The Immigration people let the side down, but that’s Immigration people for you. First the woman in the kiosk checking the paperwork literally throws mine back at me and barks “You haven’t signed it.” Then the man running the x-ray machine flicks his fingers to hurry me up. Where I come from this is not just the height of bad manners, but a request for a knuckle sandwich. Whether it’s how he was brought up or how he was trained, it’s just how he is.
Two weeks later I’m back in Guyana and back at the same office. Again I’m early and again the sweet, quiet security girl with the gold tooth is there. They let me in because it’s starting to rain and she walks with me up to a door with a canopy where I can shelter.
With 20 minutes to wait, I expect her to disappear, but she doesn’t. It’s a nice, shady courtyard and I ask her about the other buildings. She tells me the complex is owned by Eddy Grant, the Guyanese-born musician who moved to the UK and had hits like Baby Come Back (with The Equals), Electric Avenue and Give me Hope, Jo’anna.
The girl (let’s call her Celine) is interested in who I am and what I’m doing here, because as usual I am clearly not from around these parts. In exchange she tells me that Eddy Grant is a nice guy, not at all affected by his fame and fortune, and he still has the dreadlocks.
Celine is not married, and I can’t help asking why. Not that getting married is the holy grail for women, but she is good-looking, pleasant, kind and helpful: how can she have avoided it? She seems to realize I’m not passing judgment or even being nosy. I’m interested because she is instantly my friend.
Celine leans against the wall, trim and smart in her sandy-coloured uniform with a matching tie. These Guyanese men have missed out here. My unspoken thoughts boom, as through Eddy Grant’s PA system.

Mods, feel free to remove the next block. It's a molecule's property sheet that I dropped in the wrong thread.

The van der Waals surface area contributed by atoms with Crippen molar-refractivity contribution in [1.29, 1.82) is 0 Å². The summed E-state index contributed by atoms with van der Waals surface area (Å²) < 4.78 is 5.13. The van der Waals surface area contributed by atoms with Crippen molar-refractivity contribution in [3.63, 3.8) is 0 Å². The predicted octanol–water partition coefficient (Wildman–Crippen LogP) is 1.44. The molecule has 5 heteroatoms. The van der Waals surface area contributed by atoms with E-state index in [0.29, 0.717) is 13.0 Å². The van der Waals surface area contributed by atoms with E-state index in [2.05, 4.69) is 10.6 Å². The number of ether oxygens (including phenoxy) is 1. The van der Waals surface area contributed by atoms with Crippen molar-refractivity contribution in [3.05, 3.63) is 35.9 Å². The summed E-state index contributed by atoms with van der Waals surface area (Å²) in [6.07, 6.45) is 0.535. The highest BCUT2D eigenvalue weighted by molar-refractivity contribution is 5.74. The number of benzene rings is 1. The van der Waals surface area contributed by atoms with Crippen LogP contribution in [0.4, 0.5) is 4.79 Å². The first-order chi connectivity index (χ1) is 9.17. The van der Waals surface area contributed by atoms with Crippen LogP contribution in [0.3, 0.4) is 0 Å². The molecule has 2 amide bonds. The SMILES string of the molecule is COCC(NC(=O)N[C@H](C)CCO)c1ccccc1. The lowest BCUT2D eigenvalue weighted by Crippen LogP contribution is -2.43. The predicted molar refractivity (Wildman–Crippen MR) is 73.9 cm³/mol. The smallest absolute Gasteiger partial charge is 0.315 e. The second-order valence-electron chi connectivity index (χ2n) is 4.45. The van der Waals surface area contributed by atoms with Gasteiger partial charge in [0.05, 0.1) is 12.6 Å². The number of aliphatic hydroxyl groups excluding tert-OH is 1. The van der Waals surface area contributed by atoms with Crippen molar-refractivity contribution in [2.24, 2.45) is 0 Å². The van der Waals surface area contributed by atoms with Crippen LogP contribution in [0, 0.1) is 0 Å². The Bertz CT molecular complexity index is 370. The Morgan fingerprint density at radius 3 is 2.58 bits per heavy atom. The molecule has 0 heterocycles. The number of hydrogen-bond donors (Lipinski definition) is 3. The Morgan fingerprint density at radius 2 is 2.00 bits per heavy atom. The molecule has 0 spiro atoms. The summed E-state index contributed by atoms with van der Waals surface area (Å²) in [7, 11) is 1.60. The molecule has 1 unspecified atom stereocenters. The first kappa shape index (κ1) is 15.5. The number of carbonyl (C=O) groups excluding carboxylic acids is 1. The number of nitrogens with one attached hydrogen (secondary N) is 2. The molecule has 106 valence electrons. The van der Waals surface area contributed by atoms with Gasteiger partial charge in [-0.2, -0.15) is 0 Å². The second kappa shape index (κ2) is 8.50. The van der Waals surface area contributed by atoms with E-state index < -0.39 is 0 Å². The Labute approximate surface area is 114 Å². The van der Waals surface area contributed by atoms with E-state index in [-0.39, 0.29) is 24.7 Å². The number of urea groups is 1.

A man did propose to her once, a long time ago, but she was young and irresponsible and she didn’t think it was a good idea, so she said no. She has two children, both around 20, and it sounds like she’s happy enough.
Celine has never left Guyana but would like to try somewhere else one day. “I’m still young,” she says. When I ask her direct later on, she says she is 40.
In a country where the economy is weak and wages are low, getting away and starting afresh is not easy. Guyana is not a place to run away from, anyway. There is no internal strife, and although it doesn’t feel safe for someone like me – white, middle-aged and presumed to have money – for this girl it is probably secure enough.
There is a new government and optimism is in the air. Several people tell me how the cricket World Cup in 2007 – hosted by the West Indies, of which Guyana is a part (as regards cricket) – brought money and visitors and how they’re trying to build on that. That was eight years ago, and the fact that it still means so much here is perhaps indicative of a lack of other landmarks.
The Caribbean region in general relies heavily on tourism, but Guyana, like Suriname, is not an island and doesn’t have the beach-centred vacation to offer. Both countries have lots of countryside, jungle and water, but mangrove swamps instead of miles of golden sand, so without a major industry to generate revenue, optimism seems to be the order of the day. Goodbye then, Celine. And good luck.